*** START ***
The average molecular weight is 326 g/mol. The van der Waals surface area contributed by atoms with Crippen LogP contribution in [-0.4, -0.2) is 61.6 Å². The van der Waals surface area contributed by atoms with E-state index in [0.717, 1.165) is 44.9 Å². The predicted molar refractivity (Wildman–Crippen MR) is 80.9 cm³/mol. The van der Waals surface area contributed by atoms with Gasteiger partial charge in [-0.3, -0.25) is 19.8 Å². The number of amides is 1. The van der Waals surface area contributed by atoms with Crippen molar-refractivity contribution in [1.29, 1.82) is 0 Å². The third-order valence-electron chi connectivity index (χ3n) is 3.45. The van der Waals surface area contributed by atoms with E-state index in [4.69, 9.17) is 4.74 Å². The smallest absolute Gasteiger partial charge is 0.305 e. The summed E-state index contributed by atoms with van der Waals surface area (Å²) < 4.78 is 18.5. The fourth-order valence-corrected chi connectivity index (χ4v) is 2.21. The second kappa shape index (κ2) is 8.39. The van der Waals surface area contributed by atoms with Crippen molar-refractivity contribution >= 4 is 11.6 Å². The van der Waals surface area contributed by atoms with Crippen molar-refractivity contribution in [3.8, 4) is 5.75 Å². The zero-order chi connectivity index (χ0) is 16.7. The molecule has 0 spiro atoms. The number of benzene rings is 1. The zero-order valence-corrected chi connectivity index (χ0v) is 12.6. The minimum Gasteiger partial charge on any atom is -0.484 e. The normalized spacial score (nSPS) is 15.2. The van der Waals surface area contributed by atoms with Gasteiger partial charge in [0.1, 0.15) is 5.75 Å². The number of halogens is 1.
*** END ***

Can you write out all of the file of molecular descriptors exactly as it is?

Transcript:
The average molecular weight is 326 g/mol. The van der Waals surface area contributed by atoms with Crippen LogP contribution in [-0.4, -0.2) is 61.6 Å². The van der Waals surface area contributed by atoms with E-state index in [0.717, 1.165) is 44.9 Å². The predicted molar refractivity (Wildman–Crippen MR) is 80.9 cm³/mol. The van der Waals surface area contributed by atoms with Gasteiger partial charge in [-0.3, -0.25) is 19.8 Å². The number of amides is 1. The van der Waals surface area contributed by atoms with Crippen molar-refractivity contribution in [1.29, 1.82) is 0 Å². The third-order valence-electron chi connectivity index (χ3n) is 3.45. The van der Waals surface area contributed by atoms with E-state index in [4.69, 9.17) is 4.74 Å². The smallest absolute Gasteiger partial charge is 0.305 e. The summed E-state index contributed by atoms with van der Waals surface area (Å²) < 4.78 is 18.5. The fourth-order valence-corrected chi connectivity index (χ4v) is 2.21. The second kappa shape index (κ2) is 8.39. The van der Waals surface area contributed by atoms with Crippen molar-refractivity contribution >= 4 is 11.6 Å². The van der Waals surface area contributed by atoms with Crippen molar-refractivity contribution in [3.8, 4) is 5.75 Å². The zero-order chi connectivity index (χ0) is 16.7. The molecule has 0 spiro atoms. The number of benzene rings is 1. The zero-order valence-corrected chi connectivity index (χ0v) is 12.6. The minimum Gasteiger partial charge on any atom is -0.484 e. The normalized spacial score (nSPS) is 15.2. The van der Waals surface area contributed by atoms with Gasteiger partial charge in [0.1, 0.15) is 5.75 Å². The number of halogens is 1.